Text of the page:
Today's recipe (a great bean salad) called for zippy cider vinegar as well as fresh herbs. Perfect timing to run outside & harvest some sage before the frosts arrived & nipped off the new growth that my plant produced for me over the last little while.

When harvesting your perennial herbs, especially at this time of year, don't cut too far down the stalk - not into the wood areas of the stem (unless you are pruning them back hard). They need to be ready for the winter season & you wouldn't want them to suddenly produce a new flush of growth that might remove energy set aside for next spring.

 I harvested a lovely bouquet of sage - plenty to meet my needs for the winter months.

I spread out several cuttings on the tray to dry out over the next week or 2 & the rest I rough chopped, put into my glass jar & covered with apple cider vinegar. I put some plastic over top to not have the metal lid come in contact with the vinegar & gave it a good shake. The vinegar will sit for a few weeks until I feel (by taste & smell) that the vinegar has enough sage flavouring. Bear in mind that apple cider vinegar is slightly sweet, so the flavour is a bit different than you might expect. Sweet, tangy & zippy - with whatever herb flavour you want to throw in the mix!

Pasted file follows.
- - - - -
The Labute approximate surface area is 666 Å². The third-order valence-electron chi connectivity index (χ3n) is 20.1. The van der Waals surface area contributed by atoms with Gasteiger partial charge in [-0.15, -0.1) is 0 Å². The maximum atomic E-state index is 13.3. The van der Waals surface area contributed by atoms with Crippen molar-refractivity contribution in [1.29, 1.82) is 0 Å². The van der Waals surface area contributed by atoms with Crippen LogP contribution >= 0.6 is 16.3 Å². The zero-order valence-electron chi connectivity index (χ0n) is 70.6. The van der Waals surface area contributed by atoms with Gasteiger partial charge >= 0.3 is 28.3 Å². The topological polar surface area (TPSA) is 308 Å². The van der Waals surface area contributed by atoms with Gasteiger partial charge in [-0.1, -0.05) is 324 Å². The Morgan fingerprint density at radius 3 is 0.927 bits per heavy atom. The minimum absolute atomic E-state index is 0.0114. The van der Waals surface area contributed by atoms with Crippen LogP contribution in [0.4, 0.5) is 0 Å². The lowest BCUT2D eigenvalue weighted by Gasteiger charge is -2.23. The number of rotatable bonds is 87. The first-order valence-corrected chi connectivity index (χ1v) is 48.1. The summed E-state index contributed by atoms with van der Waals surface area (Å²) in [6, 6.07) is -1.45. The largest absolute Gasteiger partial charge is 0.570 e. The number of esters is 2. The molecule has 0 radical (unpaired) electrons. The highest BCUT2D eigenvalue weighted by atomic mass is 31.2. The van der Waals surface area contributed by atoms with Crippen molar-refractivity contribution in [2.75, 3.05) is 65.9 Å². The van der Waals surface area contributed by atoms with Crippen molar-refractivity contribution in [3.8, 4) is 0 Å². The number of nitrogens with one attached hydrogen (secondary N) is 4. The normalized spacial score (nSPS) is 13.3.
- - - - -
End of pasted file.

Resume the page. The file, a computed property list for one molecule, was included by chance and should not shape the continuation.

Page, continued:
I like it with potatoes, a splash or 2 in veggie or seafood stir fries & just over the top of a salad.

What are you harvesting from your gardens at this time of year?

Sunday, September 28, 2014

Sunshine you can Taste

After a few days of much needed rain, we are back into sunshine & warm temps... A great day to work in the gardens & continue to harvest an amazing bounty of raspberries.

I usually freeze my berries immediately for use later in the winter, but am taking some moments for myself to observe the gardens & eat this bowl - no ice cream required, no added sugar needed, just really appreciating the fruits of my labour  & looking forward to sharing some with friends.

Wonder what else I'll uncover out there today?

Wednesday, September 24, 2014

Today's Harvest

~ fava/broad beans ~
 The summer weather seems to be lasting a bit longer into September than usual. This is great! Garden Therapy at this time of year is so refreshing & relaxing...

It's a great time to take stock of what worked & what didn't.